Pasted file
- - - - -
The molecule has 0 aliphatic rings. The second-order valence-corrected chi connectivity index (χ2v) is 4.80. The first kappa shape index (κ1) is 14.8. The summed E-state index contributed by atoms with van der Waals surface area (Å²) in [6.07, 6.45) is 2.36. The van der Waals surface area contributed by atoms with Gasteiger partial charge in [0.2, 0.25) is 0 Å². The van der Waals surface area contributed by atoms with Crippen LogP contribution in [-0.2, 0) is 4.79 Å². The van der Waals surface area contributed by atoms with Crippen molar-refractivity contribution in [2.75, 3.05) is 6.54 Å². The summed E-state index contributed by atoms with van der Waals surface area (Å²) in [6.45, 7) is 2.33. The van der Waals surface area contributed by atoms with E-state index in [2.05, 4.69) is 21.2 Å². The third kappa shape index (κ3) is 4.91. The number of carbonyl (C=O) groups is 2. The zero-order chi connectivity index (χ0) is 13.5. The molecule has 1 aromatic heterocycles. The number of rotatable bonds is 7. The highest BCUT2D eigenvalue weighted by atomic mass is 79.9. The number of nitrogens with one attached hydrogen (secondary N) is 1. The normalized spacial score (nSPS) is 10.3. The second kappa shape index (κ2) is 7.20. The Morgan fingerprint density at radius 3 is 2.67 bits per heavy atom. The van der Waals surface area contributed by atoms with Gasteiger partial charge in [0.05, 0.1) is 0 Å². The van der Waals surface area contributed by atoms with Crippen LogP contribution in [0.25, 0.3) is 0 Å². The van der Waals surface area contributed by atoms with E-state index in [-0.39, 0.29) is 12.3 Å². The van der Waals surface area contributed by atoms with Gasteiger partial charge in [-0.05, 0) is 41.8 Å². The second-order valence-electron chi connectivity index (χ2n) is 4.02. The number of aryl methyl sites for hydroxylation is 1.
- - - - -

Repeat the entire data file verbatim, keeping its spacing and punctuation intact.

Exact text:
The molecule has 0 aliphatic rings. The second-order valence-corrected chi connectivity index (χ2v) is 4.80. The first kappa shape index (κ1) is 14.8. The summed E-state index contributed by atoms with van der Waals surface area (Å²) in [6.07, 6.45) is 2.36. The van der Waals surface area contributed by atoms with Gasteiger partial charge in [0.2, 0.25) is 0 Å². The van der Waals surface area contributed by atoms with Crippen LogP contribution in [-0.2, 0) is 4.79 Å². The van der Waals surface area contributed by atoms with Crippen molar-refractivity contribution in [2.75, 3.05) is 6.54 Å². The summed E-state index contributed by atoms with van der Waals surface area (Å²) in [6.45, 7) is 2.33. The van der Waals surface area contributed by atoms with E-state index in [2.05, 4.69) is 21.2 Å². The third kappa shape index (κ3) is 4.91. The number of carbonyl (C=O) groups is 2. The zero-order chi connectivity index (χ0) is 13.5. The molecule has 1 aromatic heterocycles. The number of rotatable bonds is 7. The highest BCUT2D eigenvalue weighted by atomic mass is 79.9. The number of nitrogens with one attached hydrogen (secondary N) is 1. The normalized spacial score (nSPS) is 10.3. The second kappa shape index (κ2) is 7.20. The Morgan fingerprint density at radius 3 is 2.67 bits per heavy atom. The van der Waals surface area contributed by atoms with Gasteiger partial charge in [0.05, 0.1) is 0 Å². The van der Waals surface area contributed by atoms with Crippen LogP contribution in [0.25, 0.3) is 0 Å². The van der Waals surface area contributed by atoms with E-state index in [-0.39, 0.29) is 12.3 Å². The van der Waals surface area contributed by atoms with Gasteiger partial charge in [-0.05, 0) is 41.8 Å². The second-order valence-electron chi connectivity index (χ2n) is 4.02. The number of aryl methyl sites for hydroxylation is 1.